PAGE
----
A national group of marijuana activists has announced a plan to legalize marijuana in Ohio after the state’s current medical marijuana program expires. The announcement by the Marijuana Policy Project comes after Ohio’s medical marijuana program was set to expire on June 30. The group says it will now instead push for the legalization of marijuana for all, with the hopes that the change will help push for a more progressive policy for the state in the future.
Ohio’s legalization of medical marijuana has brought the state’s medical cannabis community together, but activists are now preparing to push to legalize the plant for recreational purposes, too.
A group attempting to regulate marijuana in Ohio has shifted its position on the issue.
The Coalition to Regulate Marijuana Like Alcohol said on Tuesday that instead of a constitutional amendment, which was the initial goal, it would attempt to pass a state legislation.
“We want to regulate marijuana for adult use in the same way that we control alcohol “In a statement, the group’s spokesperson, Tom Haren, stated. “Our plan corrects a flaw in the system while maintaining local authority, keeping marijuana out of the hands of minors, and benefitting everyone.”
On Tuesday, the group presented their proposal to the Ohio attorney general’s office, along with more than 1,000 signatures. The summary proposal has ten days to be reviewed by the AG.
To get the proposal before the Ohio Legislature, the organization would need to gather 132,887 signatures from registered Ohio voters.
After then, lawmakers would have four months to either approve, reject, or modify the measure.
If the measure is not passed in its current form, the organization claimed it would gather additional 132,887 signatures to put the issue on the November 2022 ballot in Ohio.
To individuals aged 21 and above, the proposed legislation would legalize marijuana use, production, manufacture, testing, and sale. It also permits for the cultivation of up to six plants per individual and a total of twelve plants per household.
The tax may generate $400 million in revenue each year. It would be given to:
• $150 million, or around 36% of the total, will go to social justice and employment creation.
• $150 million, or around 36%, to dispensary-hosting municipalities.
• $104 million, or almost a quarter of a billion dollars, for addiction treatment and education.
• $12 million, or around 3%, to the Division of Cannabis Control (the department in charge of regulating the business).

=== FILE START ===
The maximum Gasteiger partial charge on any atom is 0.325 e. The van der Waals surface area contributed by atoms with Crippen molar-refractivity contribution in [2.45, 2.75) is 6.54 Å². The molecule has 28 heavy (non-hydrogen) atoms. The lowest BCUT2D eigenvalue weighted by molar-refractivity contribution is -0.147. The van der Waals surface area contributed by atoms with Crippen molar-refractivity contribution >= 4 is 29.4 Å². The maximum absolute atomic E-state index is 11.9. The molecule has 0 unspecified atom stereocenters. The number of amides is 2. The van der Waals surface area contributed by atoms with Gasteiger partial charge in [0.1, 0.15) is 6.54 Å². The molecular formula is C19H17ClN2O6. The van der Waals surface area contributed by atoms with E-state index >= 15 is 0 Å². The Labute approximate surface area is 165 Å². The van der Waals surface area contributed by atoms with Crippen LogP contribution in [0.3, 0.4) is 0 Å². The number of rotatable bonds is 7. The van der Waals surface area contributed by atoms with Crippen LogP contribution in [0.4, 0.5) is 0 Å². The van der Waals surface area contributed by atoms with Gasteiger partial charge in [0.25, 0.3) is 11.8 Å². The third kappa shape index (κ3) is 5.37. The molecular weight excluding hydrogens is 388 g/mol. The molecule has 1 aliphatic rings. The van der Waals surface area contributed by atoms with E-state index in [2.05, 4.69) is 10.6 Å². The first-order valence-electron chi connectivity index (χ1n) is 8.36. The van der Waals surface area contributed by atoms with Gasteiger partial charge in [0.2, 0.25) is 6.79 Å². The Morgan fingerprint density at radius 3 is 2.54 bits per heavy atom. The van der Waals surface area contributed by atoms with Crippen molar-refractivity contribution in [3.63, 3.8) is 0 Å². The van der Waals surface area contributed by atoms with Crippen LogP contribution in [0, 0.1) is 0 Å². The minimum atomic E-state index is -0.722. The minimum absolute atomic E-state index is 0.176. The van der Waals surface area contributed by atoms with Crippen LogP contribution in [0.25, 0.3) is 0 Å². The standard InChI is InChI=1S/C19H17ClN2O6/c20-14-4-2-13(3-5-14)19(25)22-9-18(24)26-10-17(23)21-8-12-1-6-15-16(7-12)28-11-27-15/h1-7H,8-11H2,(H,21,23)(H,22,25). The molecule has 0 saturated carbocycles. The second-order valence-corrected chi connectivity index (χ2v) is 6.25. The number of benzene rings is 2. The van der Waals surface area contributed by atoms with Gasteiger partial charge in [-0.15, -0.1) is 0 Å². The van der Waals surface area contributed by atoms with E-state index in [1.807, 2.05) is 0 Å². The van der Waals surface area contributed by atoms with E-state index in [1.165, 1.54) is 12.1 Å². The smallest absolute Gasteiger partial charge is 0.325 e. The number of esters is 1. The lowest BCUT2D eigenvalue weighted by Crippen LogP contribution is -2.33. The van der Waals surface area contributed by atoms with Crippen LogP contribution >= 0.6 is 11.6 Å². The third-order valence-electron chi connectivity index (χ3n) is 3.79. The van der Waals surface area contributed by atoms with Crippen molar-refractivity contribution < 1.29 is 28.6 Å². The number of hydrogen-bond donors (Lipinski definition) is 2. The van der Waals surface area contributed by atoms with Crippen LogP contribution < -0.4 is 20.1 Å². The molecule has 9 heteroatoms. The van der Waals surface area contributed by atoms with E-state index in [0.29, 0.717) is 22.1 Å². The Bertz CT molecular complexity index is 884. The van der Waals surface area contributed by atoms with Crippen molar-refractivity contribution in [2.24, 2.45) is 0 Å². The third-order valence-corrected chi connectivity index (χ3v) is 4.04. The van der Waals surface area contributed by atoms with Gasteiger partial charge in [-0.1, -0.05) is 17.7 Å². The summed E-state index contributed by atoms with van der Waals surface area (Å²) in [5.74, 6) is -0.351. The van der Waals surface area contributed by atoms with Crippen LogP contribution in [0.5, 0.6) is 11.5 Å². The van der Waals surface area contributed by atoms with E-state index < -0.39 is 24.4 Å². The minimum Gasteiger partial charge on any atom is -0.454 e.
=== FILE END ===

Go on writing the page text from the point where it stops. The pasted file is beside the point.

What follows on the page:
The whole proposal may be seen here.
State Rep. Darrell Kick, R-Loudonville, said he had not read the full plan but would oppose the state legislation. Kick, who was elected in 2016, serves parts of Ashland, Medina, and Holmes counties.
“I’m not sure whether we truly know what the long-term consequences are,” he added.
He said he still supports medicinal marijuana, but he’s received feedback from business owners and politicians in places where recreational marijuana is allowed.
“They tell you not to do it.’ But, if I were a betting man, whether I support it or not, it would very certainly pass. I’m not sure when that will happen. But, at this moment, I’d vote no on recreational marijuana in Ohio,” he added.
Ohio tried to legalize recreational marijuana via a constitutional amendment in 2015. Although the attempt was unsuccessful, it cleared the way for the state’s medicinal marijuana program.
Ohio has had medical marijuana laws in place since 2016.
There are now 34 licensed growers, 58 licensed dispensaries, 47 preliminary processing licenses, and 9 provisional testing licenses. According to the Ohio Medical Marijuana Control Board, there are 215,874 registered patients and 650 physicians who may prescribe marijuana for 25 medical illnesses.
Since April 2019, the program has supervised sales of $471.2 million.
Critics of the state’s medicinal marijuana program claim it is excessively costly, difficult to manage, and has limited participation due to limitations.
Kick says he hasn’t heard of any plans to reform the program on the horizon and that he’d have to “see the legislation” before deciding whether or not to support it.
The declaration comes in the wake of a government push to legalize marijuana. On July 14, Democratic Senators Chuck Schumer, Cory Booker, and Ron Wyden presented the first draft of a measure.
The Cannabis Administration and Opportunity Act includes provisions such as descheduling cannabis as a schedule 1 drug, expunging previous convictions, allowing individuals to apply for resentencing, and preserving state control over marijuana policy.
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